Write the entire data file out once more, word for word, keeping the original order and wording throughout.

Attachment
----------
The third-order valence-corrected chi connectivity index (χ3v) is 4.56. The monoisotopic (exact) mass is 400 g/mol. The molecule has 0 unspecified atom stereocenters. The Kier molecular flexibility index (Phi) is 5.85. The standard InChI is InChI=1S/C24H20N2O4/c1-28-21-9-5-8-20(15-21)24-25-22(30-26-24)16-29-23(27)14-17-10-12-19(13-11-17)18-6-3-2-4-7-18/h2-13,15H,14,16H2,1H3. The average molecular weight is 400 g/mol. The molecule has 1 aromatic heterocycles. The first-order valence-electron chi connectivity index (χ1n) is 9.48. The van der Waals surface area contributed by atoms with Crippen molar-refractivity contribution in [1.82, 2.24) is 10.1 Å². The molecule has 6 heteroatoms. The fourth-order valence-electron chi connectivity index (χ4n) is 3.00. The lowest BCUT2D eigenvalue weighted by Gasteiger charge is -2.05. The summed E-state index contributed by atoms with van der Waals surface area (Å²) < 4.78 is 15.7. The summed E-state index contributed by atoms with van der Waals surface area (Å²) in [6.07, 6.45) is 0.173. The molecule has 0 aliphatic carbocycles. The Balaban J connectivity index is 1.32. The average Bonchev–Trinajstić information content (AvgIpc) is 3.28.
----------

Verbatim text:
The third-order valence-corrected chi connectivity index (χ3v) is 4.56. The monoisotopic (exact) mass is 400 g/mol. The molecule has 0 unspecified atom stereocenters. The Kier molecular flexibility index (Phi) is 5.85. The standard InChI is InChI=1S/C24H20N2O4/c1-28-21-9-5-8-20(15-21)24-25-22(30-26-24)16-29-23(27)14-17-10-12-19(13-11-17)18-6-3-2-4-7-18/h2-13,15H,14,16H2,1H3. The average molecular weight is 400 g/mol. The molecule has 1 aromatic heterocycles. The first-order valence-electron chi connectivity index (χ1n) is 9.48. The van der Waals surface area contributed by atoms with Crippen molar-refractivity contribution in [1.82, 2.24) is 10.1 Å². The molecule has 6 heteroatoms. The fourth-order valence-electron chi connectivity index (χ4n) is 3.00. The lowest BCUT2D eigenvalue weighted by Gasteiger charge is -2.05. The summed E-state index contributed by atoms with van der Waals surface area (Å²) < 4.78 is 15.7. The summed E-state index contributed by atoms with van der Waals surface area (Å²) in [6.07, 6.45) is 0.173. The molecule has 0 aliphatic carbocycles. The Balaban J connectivity index is 1.32. The average Bonchev–Trinajstić information content (AvgIpc) is 3.28.